Given two holomorphic vector bundles $E,F \rightarrow X$ over a complex manifold $X$, an isomorphism is defined to be a holomorphic map $f: E \to F$ such that $f_x: E_x \to F_x$ is a linear isomorphism. (Griffiths and Harris p. 69-70). Now, one way to think of a holomorphic vector bundle is by fixing a complex vector bundle, say $E$, and adding a holomorphic structure. That is, a $\mathbb{C}$-linear operator

$$\bar{\partial}_{E}: \Omega^0(E) \to \Omega^{0,1}(E)$$

satisfying the Leibniz rule and the conditions $\bar{\partial}_{E}^2 = 0$. So a holomorphic bundle can be thought of as a pair $(E, \bar{\partial}_E)$.

My question is, in this frame work, what is the definition of isomorphism? We must have that if the holomorphic bundles $(E, \bar{\partial}_E)$ and $(F, \bar{\partial}_F)$ are isomorphic, then the complex bundles $E$ and $F$ must be isomorphic, but what is the condition on the holomorphic structures $\bar{\partial}_E$ and $\bar{\partial}_F$? They must be "the same" somehow, but I'm not sure what this conditions would be. Thanks for the help!

  • $\begingroup$ Well, what do your D-bar operators act on? That is probably a good first question, because whatever they act on, they should act the same. $\endgroup$ Commented May 26, 2017 at 17:06
  • $\begingroup$ @ Tabes Bridges Well, they both act on sections, but of different bundles. I think there should be some commutivity but I just can't convince myself of this. $\endgroup$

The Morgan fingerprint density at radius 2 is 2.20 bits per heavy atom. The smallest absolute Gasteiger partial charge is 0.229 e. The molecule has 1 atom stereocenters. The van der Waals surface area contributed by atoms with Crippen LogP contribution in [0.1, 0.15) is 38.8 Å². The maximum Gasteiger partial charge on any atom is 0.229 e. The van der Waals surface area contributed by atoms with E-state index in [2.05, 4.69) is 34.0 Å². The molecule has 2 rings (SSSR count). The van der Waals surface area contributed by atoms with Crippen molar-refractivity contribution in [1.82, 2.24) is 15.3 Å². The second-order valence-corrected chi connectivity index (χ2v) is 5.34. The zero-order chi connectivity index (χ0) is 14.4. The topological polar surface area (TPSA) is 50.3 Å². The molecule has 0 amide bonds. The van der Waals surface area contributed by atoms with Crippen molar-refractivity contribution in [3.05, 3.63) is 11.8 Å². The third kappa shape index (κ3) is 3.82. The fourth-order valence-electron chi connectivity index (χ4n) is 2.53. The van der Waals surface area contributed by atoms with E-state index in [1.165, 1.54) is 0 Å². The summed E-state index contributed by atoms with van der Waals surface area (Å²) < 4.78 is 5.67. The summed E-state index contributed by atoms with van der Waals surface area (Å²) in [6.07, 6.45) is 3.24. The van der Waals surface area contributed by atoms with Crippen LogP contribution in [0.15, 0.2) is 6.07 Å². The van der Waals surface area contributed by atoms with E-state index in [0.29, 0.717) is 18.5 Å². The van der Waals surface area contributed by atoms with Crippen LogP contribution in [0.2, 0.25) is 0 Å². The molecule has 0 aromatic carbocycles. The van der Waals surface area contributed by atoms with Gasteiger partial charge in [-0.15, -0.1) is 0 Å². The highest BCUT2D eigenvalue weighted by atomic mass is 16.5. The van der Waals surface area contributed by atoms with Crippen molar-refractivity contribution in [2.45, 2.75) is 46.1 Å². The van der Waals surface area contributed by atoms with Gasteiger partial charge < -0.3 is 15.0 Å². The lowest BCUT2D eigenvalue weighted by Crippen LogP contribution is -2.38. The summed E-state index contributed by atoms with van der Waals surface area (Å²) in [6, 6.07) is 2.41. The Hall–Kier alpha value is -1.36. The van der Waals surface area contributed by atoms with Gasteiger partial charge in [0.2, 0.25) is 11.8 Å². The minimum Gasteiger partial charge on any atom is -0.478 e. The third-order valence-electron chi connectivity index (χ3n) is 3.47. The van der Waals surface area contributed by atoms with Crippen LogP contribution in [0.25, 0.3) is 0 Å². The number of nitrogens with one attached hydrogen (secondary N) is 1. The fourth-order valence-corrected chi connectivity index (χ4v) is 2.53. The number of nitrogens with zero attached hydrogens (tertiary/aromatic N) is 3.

– user46348
    Commented May 26, 2017 at 21:03
  • $\begingroup$ Yes, different but isomorphic bundles. In particular, the space of sections of a given type is isomorphic over every open set by $s \mapsto f \circ s$ (and similarly for bundles of $E$ or $F$-valued forms), so any reasonable notion of isomorphism should allow you to differentiate and apply the isomorphism in either order. $\endgroup$ Commented May 27, 2017 at 18:32

1 Answer 1


$(E,\bar{\partial}_E)$ and $(F,\bar{\partial}_F)$ are isomorphic if there is a smooth isomorphism $f\colon E\to F$ such that $f\circ\bar{\partial}_E=\bar{\partial}_F\circ f$.

  • $\begingroup$ It is worth noting what the left side your equation means, i.e. how $f:E \rightarrow F$ acts on $\Omega^{0,1}(E)$. The answer is: $\Omega^{0,1}(E)=C^\infty(\Lambda^{0,1} \otimes E)$, and in this tensor decomposition the map $f$ leaves the $\Lambda^{0,1}$-factor unchanged and acts only on $E$. Here, $C^\infty$ stands for "smooth sections". $\endgroup$
    – user505117
    Commented Aug 16, 2022 at 16:46

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